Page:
Coming home from swimming lessons with my daughter on Saturday, we got caught at a red light at the corner of High Street and Forest Avenue in Portland.
It’s not uncommon for a person to stand there with a sign, asking for change, help, food or work. Even in the best economies, there are people left on the outside. And this economy, even though it’s improving, will never be confused with the best of times.
Typically, the panhandlers are older and male. Sometimes they say they are homeless and veterans. Sometimes the plea is less specific.
The young woman standing there Saturday had a desperate plea scratched onto a piece of a box: “Pregnant & Homeless. Please Help. God Bless.”
There was no doubt she was pregnant. Her face was haggard. She looked tired and too old for her age.
I gave her the money I had, which wasn’t much. And I drove on, trying to explain in simple terms to my daughter how a pregnant woman would be standing on the corner asking strangers for money.
There are a lot of reasons why people end up in a situation like that. Bad luck. Bad attitudes. Bad friends. Bad choices. Bad schools. Bad parents. Bad public policy. Does it really matter which?
There’s plenty of blame and few answers.
But this young woman sticks with me, even now days later. Not because I think she’s unusual or the exception, but because I know that she is not. There are many, many others like her. Young and alone, a baby on the way, with no place to turn except for the pity of privileged strangers driving by, moving on with a much better life.
It makes me sad. And it makes me angry.
When I look at the proposals put forward by Gov. Paul LePage to balance the state budget, I know there is a better way.
While he’s making the case that the state is broke, he wants to cut taxes on the wealthy, on corporations and businesses, and for me. And he wants to leave the bill with a homeless, pregnant woman standing on a street corner in Portland.
The varied budget proposals that Gov. LePage has introduced include taking health insurance away from the parents of children who are covered by MaineCare and from childless adults who are the poorest and most desperate in our state. He wants to place arbitrary limits on Temporary Assistance for Needy Families and deny General Assistance to thousands. And he wants to end funding for job training.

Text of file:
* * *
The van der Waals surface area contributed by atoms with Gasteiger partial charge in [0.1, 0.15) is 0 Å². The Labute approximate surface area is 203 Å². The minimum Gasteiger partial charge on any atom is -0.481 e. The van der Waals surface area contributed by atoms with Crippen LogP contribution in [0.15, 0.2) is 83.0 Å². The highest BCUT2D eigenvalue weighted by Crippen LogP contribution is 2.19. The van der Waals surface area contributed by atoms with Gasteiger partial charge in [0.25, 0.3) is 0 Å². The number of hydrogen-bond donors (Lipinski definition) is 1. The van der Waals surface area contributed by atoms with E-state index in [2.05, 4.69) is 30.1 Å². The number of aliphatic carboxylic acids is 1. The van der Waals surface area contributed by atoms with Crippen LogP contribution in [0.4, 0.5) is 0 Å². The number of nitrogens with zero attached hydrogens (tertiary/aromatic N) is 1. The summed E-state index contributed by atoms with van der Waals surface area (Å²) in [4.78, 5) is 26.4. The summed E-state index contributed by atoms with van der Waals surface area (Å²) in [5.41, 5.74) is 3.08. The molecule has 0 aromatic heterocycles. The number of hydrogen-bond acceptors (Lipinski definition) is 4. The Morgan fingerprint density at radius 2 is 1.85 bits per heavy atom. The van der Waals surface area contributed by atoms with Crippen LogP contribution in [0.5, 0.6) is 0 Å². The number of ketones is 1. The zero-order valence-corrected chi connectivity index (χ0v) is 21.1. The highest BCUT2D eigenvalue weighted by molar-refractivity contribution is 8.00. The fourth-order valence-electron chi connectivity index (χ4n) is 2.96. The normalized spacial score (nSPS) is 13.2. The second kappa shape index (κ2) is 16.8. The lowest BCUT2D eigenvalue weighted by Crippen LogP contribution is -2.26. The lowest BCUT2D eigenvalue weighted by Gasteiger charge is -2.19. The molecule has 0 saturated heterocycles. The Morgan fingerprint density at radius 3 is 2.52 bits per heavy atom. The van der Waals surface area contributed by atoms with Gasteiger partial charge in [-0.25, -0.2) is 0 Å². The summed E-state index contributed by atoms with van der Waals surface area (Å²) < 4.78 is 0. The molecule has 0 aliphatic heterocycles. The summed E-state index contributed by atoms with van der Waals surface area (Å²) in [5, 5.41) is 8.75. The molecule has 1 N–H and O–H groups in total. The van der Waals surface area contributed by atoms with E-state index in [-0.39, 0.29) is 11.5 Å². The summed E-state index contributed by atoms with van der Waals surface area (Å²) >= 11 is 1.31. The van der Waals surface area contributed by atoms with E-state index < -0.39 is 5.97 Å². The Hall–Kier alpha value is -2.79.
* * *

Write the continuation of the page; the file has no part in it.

I’ve been on the inside of the Governor’s Office during tough budget times. In 2008, 2009 and 2010 when revenues kept dropping, Gov. John Baldacci kept cutting spending.
We reduced General Fund spending every budget year beginning in 2008, but we worked very hard to limit the impact on the most vulnerable people in our state and not raise taxes.
Some of the decisions we made were difficult. It was often a choice between bad and very bad.
I bring this up to say I understand the difficulty in bringing a budget into balance, the competing demands and the constantly changing revenue picture.
When I see that we as a state are considering tax cuts while at the same time claiming that our state can’t afford to make sure its children and its struggling families have health care, or enough to eat, or a roof over their heads, I get angry.
How can we do this?
How can we tolerate ourselves when we lead a young woman to a street corner, wish her luck and then hope that charity continues?
All the money in the world won’t solve homelessness. The strongest economy in history won’t completely eliminate poverty. There will always be winners and losers.
But we have a decision about what we do. There are always choices, and it’s not necessary for the budget to be so callous.
While most of us can quickly forget that lonesome face on the street, there are consequences for going our own way — economic and moral consequences.
Without health care, the poor will also be the sick and unable to work. Without assistance, fewer children will break free from poverty. And without homes, more lives will be unstable.
We’re all going to pay for that. One way or another.
David Farmer is a political and media consultant. He was formerly deputy chief of staff and communications director for Gov. John E. Baldacci and a longtime journalist. You can reach him at firstname.lastname@example.org.